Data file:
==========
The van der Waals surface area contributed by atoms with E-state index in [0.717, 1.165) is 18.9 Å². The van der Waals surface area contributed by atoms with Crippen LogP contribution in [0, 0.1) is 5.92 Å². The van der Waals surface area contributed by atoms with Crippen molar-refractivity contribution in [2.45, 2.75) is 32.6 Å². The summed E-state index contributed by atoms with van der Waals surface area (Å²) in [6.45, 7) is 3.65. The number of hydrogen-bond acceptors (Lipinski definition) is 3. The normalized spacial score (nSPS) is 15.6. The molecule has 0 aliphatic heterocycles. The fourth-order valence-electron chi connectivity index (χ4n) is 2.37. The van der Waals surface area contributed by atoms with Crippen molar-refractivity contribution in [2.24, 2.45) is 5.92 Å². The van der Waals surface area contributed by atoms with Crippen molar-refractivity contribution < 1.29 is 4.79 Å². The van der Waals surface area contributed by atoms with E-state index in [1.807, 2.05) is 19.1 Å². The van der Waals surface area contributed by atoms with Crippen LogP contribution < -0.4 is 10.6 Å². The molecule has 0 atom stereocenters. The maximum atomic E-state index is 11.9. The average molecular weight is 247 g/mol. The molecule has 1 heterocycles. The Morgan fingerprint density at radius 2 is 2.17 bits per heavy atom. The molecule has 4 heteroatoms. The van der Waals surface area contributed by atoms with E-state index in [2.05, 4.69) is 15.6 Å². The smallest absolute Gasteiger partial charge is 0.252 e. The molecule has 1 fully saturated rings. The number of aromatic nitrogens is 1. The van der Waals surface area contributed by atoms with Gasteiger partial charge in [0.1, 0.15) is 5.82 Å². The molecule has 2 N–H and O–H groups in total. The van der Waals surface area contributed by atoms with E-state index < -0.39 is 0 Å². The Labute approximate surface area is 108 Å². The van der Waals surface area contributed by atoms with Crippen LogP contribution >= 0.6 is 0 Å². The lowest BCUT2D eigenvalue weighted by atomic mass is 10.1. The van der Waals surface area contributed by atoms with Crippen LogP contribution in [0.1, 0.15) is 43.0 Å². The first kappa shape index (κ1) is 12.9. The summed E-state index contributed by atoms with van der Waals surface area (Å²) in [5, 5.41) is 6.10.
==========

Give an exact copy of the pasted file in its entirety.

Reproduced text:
The van der Waals surface area contributed by atoms with E-state index in [0.717, 1.165) is 18.9 Å². The van der Waals surface area contributed by atoms with Crippen LogP contribution in [0, 0.1) is 5.92 Å². The van der Waals surface area contributed by atoms with Crippen molar-refractivity contribution in [2.45, 2.75) is 32.6 Å². The summed E-state index contributed by atoms with van der Waals surface area (Å²) in [6.45, 7) is 3.65. The number of hydrogen-bond acceptors (Lipinski definition) is 3. The normalized spacial score (nSPS) is 15.6. The molecule has 0 aliphatic heterocycles. The fourth-order valence-electron chi connectivity index (χ4n) is 2.37. The van der Waals surface area contributed by atoms with Crippen molar-refractivity contribution in [2.24, 2.45) is 5.92 Å². The van der Waals surface area contributed by atoms with Crippen molar-refractivity contribution < 1.29 is 4.79 Å². The van der Waals surface area contributed by atoms with E-state index in [1.807, 2.05) is 19.1 Å². The van der Waals surface area contributed by atoms with Crippen LogP contribution < -0.4 is 10.6 Å². The molecule has 0 atom stereocenters. The maximum atomic E-state index is 11.9. The average molecular weight is 247 g/mol. The molecule has 1 heterocycles. The Morgan fingerprint density at radius 2 is 2.17 bits per heavy atom. The molecule has 4 heteroatoms. The van der Waals surface area contributed by atoms with E-state index in [2.05, 4.69) is 15.6 Å². The smallest absolute Gasteiger partial charge is 0.252 e. The molecule has 1 fully saturated rings. The number of aromatic nitrogens is 1. The van der Waals surface area contributed by atoms with Gasteiger partial charge in [0.1, 0.15) is 5.82 Å². The molecule has 2 N–H and O–H groups in total. The van der Waals surface area contributed by atoms with E-state index < -0.39 is 0 Å². The Labute approximate surface area is 108 Å². The van der Waals surface area contributed by atoms with Crippen LogP contribution >= 0.6 is 0 Å². The lowest BCUT2D eigenvalue weighted by atomic mass is 10.1. The van der Waals surface area contributed by atoms with Crippen LogP contribution in [0.1, 0.15) is 43.0 Å². The first kappa shape index (κ1) is 12.9. The summed E-state index contributed by atoms with van der Waals surface area (Å²) in [5, 5.41) is 6.10.